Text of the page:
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Here is what my potential supervisor said: "You do not need to prepare anything, I have kept all the documents you sent me." I only sent my CV, motivation letter and IELTS report to her.

And this is my first PhD interview ever, what will this kind of interview be like? Answering questions like "why PhD" and describing my research experience without PPT? I don't think I can show my research ability without presenting data and figures, so what should I prepare?

This is my FIRST interview and I really love this project, so any advise about PhD interview is welcome!

Plus: should I read the professor's papers? should I ask her about details of the interview, like the number of people I'll be meeting and their names?

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    You don't need to prepare anything, apparently.
    – Jon Custer
    Apr 23, 2023 at 1:52
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    Consider asking some of your current professors you get along with for a few minutes of their time and conducting a practice interview. You may find it helps accustom you to the process, interviews are a specific skill set. Apr 23, 2023 at 2:45

2 Answers 2

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You should just be ready to have conversations about research. Conversations about your research, conversations about theirs, conversations about your research goals, conversations about what you might do with this professor if they become your advisor. There are very few people in the world that share your specific research interests: this is an opportunity to talk to one of them!

You should be ready to discuss your research in a conversation. That doesn't mean you need to memorize numbers or equations but you should know off the top of your head what you've done: what were your hypotheses, what were your methods, what were your results?

Similarly, you don't need to memorize all the papers by the professor you are interviewing with, but you should have some idea of what sorts of things they do so you can ask questions about what you would be doing in their lab.

Remember an interview isn't about the professor "grading" you, you should both be using the interview to determine if you'd be a good fit. There are lots of questions here about choosing an advisor - might be helpful to read through some to get ideas of other questions you might ask about mentorship style, frequency of meetings, etc.

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    Thank you for your advice! It really helped me a lot when I prepared. And I got the offer today!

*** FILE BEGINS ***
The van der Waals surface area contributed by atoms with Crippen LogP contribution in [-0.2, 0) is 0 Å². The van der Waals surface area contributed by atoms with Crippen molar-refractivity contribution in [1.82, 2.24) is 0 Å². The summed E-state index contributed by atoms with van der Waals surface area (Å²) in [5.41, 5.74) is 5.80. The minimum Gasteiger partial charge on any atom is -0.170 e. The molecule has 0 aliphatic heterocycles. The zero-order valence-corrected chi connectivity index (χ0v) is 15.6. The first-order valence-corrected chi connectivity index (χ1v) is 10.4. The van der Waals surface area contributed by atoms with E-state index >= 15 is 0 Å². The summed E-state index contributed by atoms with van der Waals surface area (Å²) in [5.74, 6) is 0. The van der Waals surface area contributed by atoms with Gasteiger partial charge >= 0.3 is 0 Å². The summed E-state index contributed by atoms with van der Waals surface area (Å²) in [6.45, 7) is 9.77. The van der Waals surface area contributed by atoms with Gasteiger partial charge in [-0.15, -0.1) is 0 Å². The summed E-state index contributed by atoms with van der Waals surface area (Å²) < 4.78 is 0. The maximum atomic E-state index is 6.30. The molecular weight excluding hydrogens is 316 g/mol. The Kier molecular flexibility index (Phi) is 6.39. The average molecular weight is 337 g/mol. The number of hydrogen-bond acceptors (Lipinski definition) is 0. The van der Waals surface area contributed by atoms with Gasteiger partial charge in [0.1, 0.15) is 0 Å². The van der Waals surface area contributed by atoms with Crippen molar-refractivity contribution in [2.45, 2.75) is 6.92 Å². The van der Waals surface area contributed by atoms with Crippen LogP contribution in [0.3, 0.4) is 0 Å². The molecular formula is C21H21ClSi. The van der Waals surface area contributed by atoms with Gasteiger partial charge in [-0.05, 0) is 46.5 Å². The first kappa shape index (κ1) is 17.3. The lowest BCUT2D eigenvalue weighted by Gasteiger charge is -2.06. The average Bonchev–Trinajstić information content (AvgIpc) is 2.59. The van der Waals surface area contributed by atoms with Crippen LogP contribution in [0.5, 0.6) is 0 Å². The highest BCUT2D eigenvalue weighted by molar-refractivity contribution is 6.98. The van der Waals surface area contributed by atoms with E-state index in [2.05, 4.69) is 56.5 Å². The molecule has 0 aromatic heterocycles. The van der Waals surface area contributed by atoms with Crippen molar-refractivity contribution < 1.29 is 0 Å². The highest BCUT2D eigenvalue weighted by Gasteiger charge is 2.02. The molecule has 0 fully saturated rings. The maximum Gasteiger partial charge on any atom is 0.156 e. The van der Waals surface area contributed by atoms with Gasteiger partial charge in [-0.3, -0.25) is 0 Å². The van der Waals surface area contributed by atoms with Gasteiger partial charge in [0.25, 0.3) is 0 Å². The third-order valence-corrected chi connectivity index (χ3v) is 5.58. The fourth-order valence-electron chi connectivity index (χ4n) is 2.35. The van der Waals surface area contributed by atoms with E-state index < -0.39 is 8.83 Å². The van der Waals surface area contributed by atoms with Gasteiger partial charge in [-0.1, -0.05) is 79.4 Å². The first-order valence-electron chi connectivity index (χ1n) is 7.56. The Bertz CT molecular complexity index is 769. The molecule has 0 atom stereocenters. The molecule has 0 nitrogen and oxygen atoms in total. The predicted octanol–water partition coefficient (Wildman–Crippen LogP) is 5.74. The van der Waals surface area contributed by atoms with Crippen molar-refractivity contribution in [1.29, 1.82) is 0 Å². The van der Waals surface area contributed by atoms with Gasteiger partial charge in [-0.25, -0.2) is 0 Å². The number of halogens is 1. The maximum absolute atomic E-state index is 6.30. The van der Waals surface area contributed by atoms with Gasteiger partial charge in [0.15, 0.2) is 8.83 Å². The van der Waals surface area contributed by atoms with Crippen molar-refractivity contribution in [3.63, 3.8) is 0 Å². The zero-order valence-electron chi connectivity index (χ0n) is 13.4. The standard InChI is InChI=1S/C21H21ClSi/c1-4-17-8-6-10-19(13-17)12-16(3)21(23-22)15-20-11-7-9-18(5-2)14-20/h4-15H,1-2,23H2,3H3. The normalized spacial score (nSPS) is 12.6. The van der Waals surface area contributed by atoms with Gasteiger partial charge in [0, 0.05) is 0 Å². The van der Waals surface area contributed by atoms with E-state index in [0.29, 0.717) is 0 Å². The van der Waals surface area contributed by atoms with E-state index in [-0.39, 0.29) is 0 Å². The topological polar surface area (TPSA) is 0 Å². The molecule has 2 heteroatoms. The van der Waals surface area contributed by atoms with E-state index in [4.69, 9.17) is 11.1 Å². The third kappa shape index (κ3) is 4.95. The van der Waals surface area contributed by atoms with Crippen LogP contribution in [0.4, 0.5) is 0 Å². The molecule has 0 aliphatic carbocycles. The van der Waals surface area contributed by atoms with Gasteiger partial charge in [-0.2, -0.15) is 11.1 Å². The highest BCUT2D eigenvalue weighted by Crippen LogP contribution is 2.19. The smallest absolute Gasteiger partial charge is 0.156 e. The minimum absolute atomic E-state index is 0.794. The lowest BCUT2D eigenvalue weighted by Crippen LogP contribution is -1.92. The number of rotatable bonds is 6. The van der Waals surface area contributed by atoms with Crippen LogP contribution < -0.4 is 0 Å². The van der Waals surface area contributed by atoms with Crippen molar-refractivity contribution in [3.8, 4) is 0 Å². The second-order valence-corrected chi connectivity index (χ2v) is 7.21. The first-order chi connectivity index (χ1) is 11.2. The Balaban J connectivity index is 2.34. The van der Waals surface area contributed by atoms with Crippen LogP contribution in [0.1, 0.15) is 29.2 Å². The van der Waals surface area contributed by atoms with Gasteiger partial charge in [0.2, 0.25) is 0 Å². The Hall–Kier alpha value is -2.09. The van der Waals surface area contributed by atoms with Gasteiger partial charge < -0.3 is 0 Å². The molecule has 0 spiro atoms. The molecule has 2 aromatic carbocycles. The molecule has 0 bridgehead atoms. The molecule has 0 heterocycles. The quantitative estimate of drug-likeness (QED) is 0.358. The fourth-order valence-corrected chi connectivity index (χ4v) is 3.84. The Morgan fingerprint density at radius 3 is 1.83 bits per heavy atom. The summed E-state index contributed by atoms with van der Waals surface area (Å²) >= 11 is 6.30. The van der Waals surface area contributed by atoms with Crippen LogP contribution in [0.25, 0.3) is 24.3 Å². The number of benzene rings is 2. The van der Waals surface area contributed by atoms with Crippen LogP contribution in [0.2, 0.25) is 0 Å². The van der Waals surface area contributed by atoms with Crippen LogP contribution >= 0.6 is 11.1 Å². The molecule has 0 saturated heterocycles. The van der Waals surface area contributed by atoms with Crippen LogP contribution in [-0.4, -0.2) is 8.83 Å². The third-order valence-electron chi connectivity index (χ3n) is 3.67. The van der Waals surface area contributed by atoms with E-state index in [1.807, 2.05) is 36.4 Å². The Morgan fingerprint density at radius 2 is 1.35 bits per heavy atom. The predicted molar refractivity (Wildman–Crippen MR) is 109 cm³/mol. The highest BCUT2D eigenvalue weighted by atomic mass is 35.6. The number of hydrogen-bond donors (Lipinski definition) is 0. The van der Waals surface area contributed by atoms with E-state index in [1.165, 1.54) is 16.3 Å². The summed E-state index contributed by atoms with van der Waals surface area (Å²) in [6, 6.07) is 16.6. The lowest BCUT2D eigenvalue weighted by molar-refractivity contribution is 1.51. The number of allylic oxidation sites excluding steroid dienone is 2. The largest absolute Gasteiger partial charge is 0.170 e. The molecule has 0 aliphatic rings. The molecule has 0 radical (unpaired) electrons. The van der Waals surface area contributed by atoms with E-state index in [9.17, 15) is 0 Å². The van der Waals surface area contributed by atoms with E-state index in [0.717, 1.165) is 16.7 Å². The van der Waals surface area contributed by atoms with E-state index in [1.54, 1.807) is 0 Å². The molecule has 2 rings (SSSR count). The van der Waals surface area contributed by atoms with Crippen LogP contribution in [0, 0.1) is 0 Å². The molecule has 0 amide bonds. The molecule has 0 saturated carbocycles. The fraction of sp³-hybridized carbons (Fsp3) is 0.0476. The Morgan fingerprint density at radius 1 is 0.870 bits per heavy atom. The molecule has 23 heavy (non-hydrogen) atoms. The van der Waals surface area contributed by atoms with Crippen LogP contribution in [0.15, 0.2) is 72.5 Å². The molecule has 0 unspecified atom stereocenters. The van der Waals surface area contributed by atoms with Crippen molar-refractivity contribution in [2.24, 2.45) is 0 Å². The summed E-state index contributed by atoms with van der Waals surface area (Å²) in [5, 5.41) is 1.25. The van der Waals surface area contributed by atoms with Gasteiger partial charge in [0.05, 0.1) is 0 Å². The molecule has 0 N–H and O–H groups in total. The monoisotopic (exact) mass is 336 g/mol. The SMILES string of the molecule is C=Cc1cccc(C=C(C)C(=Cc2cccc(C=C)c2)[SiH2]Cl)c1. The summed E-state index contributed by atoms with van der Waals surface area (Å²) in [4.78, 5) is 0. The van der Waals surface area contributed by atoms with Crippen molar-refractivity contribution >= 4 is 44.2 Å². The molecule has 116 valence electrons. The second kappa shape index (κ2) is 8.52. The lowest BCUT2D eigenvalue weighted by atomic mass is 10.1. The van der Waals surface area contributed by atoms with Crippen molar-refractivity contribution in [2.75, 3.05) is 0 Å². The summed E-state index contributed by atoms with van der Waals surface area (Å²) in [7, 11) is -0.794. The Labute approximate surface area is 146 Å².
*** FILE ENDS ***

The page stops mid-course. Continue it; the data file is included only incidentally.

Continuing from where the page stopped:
– xuehua an
    May 3, 2023 at 0:58
  • @xuehuaan Congratulations! I hope it's a good fit for you!
    – Bryan Krause
    May 3, 2023 at 1:08
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First of all, don't overthink it -- the professor doesn't expect you to prepare anything, so doing any kind of extensive "homework" and reading all the professor's recent papers really isn't necessary! You could just show up and be ready to talk, and that would be fine.

The most important thing -- and you can think of this as a preparation of sorts, if you like -- is that you should be ready explain your background and why the professor's group makes sense for you. I've found that many students try to read papers, but you may not have the background to truly understand those papers, so it's not necessarily helpful. What's more helpful is if you have a good reason for wanting to join a research project in this professor's area X. For example:

  • What made you interested in X?

  • Did you take a class in X or have prior background in it?

  • What makes you excited to work on X?

This is my FIRST interview and I really love this project

This is the sentence in your post that would make me most likely to hire you -- make sure you mention it! Excitement about a project is not only contagious, it's almost always a great sign in potential students, and often goes much further than any technical preparation.

Good luck!

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    Thank you for your advice! It really helped me a lot when I prepared. And I got the offer today!
    – xuehua an
    May 3, 2023 at 0:58
  • @xuehuaan That's awesome to hear, congratulations! :) May 3, 2023 at 15:16

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